Urbis provides adaptable galleries with a vibrant mix of other uses. Our international competition winning design originally housed interactive city galleries, and now the building is home to the National Football Museum.
The building is a symbol of Manchester’s regeneration after the IRA's 1996 bombing. It repaired the existing streetscape, respects its historic context and creates Cathedral Gardens, a much needed city centre public space. By placing the building on the edge of the site, we maximised the area available for landscaped gardens and allowed greater opportunity to respect and enhance the listed and historic status of the building’s neighbours.
Rising six storeys, the dominant roof slopes and cants towards the city. An inclined elevator encourages visitors to the top to admire the cityscape and progress down a series of cascading mezzanine floors past unobstructed and flexible gallery spaces. Each floor is open to atria at their ends allowing visual connection to and from the ground level foyers, and providing an exciting and inviting visitor experience. The simple internal organisation differentiates between served and servant spaces with public circulation and movement overlooking Cathedral Gardens, and services and escape circulation located within the east buffer zone.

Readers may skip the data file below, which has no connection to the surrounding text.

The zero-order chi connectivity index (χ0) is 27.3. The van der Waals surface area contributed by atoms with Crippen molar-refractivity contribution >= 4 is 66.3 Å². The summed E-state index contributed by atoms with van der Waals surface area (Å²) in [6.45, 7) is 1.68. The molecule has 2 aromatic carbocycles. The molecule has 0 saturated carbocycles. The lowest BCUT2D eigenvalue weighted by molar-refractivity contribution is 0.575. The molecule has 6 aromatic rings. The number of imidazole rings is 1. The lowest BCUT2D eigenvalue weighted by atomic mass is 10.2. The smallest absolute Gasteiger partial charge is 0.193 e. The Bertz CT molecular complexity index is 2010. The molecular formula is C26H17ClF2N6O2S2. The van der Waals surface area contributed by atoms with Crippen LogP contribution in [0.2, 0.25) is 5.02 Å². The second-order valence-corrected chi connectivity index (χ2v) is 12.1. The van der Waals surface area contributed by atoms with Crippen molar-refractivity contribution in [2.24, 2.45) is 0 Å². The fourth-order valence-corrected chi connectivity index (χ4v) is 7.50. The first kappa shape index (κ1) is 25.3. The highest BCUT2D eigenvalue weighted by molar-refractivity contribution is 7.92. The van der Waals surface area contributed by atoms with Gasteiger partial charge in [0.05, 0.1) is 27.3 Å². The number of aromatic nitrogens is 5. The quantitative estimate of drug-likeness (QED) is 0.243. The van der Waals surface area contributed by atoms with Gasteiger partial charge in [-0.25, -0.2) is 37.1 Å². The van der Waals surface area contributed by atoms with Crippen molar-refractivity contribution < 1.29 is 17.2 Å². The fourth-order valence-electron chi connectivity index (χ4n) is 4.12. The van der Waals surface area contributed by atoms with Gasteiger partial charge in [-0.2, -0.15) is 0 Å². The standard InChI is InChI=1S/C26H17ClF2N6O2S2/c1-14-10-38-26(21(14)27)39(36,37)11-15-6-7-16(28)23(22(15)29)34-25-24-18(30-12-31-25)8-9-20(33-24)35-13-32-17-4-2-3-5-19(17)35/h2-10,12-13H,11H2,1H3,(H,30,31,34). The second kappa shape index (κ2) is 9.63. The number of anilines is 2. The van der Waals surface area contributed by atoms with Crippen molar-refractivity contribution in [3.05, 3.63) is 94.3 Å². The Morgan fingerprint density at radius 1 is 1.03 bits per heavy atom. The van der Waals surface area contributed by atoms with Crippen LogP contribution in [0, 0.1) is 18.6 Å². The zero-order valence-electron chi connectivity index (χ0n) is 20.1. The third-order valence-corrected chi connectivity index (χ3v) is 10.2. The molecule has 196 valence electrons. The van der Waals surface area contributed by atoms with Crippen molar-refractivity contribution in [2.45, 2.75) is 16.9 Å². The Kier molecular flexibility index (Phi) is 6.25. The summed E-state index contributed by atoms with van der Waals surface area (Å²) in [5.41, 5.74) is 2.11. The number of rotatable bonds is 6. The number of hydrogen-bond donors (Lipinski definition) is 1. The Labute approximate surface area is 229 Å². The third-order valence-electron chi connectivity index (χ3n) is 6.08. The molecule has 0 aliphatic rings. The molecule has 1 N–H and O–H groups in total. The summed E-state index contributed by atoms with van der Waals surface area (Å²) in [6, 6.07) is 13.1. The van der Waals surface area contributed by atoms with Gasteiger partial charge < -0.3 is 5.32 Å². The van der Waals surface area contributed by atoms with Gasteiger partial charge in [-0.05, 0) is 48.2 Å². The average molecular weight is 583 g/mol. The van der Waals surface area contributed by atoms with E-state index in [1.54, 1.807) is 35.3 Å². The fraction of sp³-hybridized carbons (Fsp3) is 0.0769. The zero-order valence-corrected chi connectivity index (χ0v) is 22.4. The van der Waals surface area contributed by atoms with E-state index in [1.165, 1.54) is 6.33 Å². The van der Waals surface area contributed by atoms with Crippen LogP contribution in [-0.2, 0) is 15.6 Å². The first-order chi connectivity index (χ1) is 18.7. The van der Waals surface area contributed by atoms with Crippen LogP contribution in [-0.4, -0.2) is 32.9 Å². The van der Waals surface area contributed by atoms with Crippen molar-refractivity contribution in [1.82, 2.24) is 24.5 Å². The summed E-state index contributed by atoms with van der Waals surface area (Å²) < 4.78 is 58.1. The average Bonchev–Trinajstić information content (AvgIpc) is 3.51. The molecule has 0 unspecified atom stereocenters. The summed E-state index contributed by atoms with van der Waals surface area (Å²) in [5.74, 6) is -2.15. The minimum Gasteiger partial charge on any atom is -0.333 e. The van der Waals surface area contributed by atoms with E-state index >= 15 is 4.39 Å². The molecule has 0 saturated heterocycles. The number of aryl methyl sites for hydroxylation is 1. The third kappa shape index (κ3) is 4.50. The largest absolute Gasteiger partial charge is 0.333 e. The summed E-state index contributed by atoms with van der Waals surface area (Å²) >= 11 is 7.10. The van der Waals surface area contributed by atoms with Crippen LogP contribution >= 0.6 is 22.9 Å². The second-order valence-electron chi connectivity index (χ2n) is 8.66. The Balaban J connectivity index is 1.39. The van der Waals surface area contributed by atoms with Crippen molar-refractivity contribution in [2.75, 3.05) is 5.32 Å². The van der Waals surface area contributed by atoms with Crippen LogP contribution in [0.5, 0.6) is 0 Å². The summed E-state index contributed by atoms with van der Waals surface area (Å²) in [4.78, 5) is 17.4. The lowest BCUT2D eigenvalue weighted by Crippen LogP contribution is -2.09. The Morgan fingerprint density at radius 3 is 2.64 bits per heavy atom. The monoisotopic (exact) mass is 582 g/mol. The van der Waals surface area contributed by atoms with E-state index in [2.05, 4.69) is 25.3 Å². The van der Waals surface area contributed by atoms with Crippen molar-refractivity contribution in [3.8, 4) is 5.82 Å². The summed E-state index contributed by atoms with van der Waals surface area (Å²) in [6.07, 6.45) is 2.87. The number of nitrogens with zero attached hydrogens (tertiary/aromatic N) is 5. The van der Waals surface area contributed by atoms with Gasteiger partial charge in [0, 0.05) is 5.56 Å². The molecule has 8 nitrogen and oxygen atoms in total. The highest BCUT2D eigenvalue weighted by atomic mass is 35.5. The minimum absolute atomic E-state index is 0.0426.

Outside, a sandblasted glass skin of varying transparency offers glimpses in and out of the building, through a textured and constantly changing surface made up of 2500 glass panels. Its soft natural green hue is complemented by the raking patinated-copper roof. An angular glazed lantern cuts a swathe through the roof, forming an emphatic spine to the building which terminates with a delicate copper finial. The cavity between the external and internal façade leaves dramatically improves energy efficiency by moderating solar gain and heat loss through a combination of triple glazing, louvres and blinds.